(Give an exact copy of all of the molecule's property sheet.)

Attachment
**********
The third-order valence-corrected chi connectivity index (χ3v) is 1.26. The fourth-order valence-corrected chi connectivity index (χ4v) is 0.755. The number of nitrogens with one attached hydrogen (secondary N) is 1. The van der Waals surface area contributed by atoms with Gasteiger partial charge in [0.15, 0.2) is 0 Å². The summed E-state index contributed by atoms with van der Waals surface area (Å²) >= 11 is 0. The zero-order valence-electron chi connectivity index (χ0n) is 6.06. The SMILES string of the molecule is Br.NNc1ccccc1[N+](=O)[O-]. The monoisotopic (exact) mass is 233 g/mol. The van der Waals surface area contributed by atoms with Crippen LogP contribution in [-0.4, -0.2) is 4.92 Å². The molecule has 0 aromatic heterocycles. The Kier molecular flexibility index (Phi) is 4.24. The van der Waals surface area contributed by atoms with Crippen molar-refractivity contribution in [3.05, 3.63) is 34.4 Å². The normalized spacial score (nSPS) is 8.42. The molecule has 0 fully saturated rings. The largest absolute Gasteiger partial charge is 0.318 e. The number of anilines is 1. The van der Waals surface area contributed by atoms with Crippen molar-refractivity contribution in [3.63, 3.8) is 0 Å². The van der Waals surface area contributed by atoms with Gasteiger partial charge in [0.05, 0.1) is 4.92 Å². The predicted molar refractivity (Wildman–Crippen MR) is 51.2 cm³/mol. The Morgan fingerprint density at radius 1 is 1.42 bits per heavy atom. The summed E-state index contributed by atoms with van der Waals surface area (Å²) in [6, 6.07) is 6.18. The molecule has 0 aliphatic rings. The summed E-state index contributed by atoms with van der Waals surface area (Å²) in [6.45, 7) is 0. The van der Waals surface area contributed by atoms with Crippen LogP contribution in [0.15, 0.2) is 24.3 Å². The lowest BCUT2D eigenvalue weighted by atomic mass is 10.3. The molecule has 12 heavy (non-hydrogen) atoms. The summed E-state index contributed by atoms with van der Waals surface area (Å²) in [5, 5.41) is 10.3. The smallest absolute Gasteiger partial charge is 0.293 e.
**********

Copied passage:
The third-order valence-corrected chi connectivity index (χ3v) is 1.26. The fourth-order valence-corrected chi connectivity index (χ4v) is 0.755. The number of nitrogens with one attached hydrogen (secondary N) is 1. The van der Waals surface area contributed by atoms with Gasteiger partial charge in [0.15, 0.2) is 0 Å². The summed E-state index contributed by atoms with van der Waals surface area (Å²) >= 11 is 0. The zero-order valence-electron chi connectivity index (χ0n) is 6.06. The SMILES string of the molecule is Br.NNc1ccccc1[N+](=O)[O-]. The monoisotopic (exact) mass is 233 g/mol. The van der Waals surface area contributed by atoms with Crippen LogP contribution in [-0.4, -0.2) is 4.92 Å². The molecule has 0 aromatic heterocycles. The Kier molecular flexibility index (Phi) is 4.24. The van der Waals surface area contributed by atoms with Crippen molar-refractivity contribution in [3.05, 3.63) is 34.4 Å². The normalized spacial score (nSPS) is 8.42. The molecule has 0 fully saturated rings. The largest absolute Gasteiger partial charge is 0.318 e. The number of anilines is 1. The van der Waals surface area contributed by atoms with Crippen molar-refractivity contribution in [3.63, 3.8) is 0 Å². The van der Waals surface area contributed by atoms with Gasteiger partial charge in [0.05, 0.1) is 4.92 Å². The predicted molar refractivity (Wildman–Crippen MR) is 51.2 cm³/mol. The Morgan fingerprint density at radius 1 is 1.42 bits per heavy atom. The summed E-state index contributed by atoms with van der Waals surface area (Å²) in [6, 6.07) is 6.18. The molecule has 0 aliphatic rings. The summed E-state index contributed by atoms with van der Waals surface area (Å²) in [6.45, 7) is 0. The van der Waals surface area contributed by atoms with Crippen LogP contribution in [0.15, 0.2) is 24.3 Å². The lowest BCUT2D eigenvalue weighted by atomic mass is 10.3. The molecule has 12 heavy (non-hydrogen) atoms. The summed E-state index contributed by atoms with van der Waals surface area (Å²) in [5, 5.41) is 10.3. The smallest absolute Gasteiger partial charge is 0.293 e.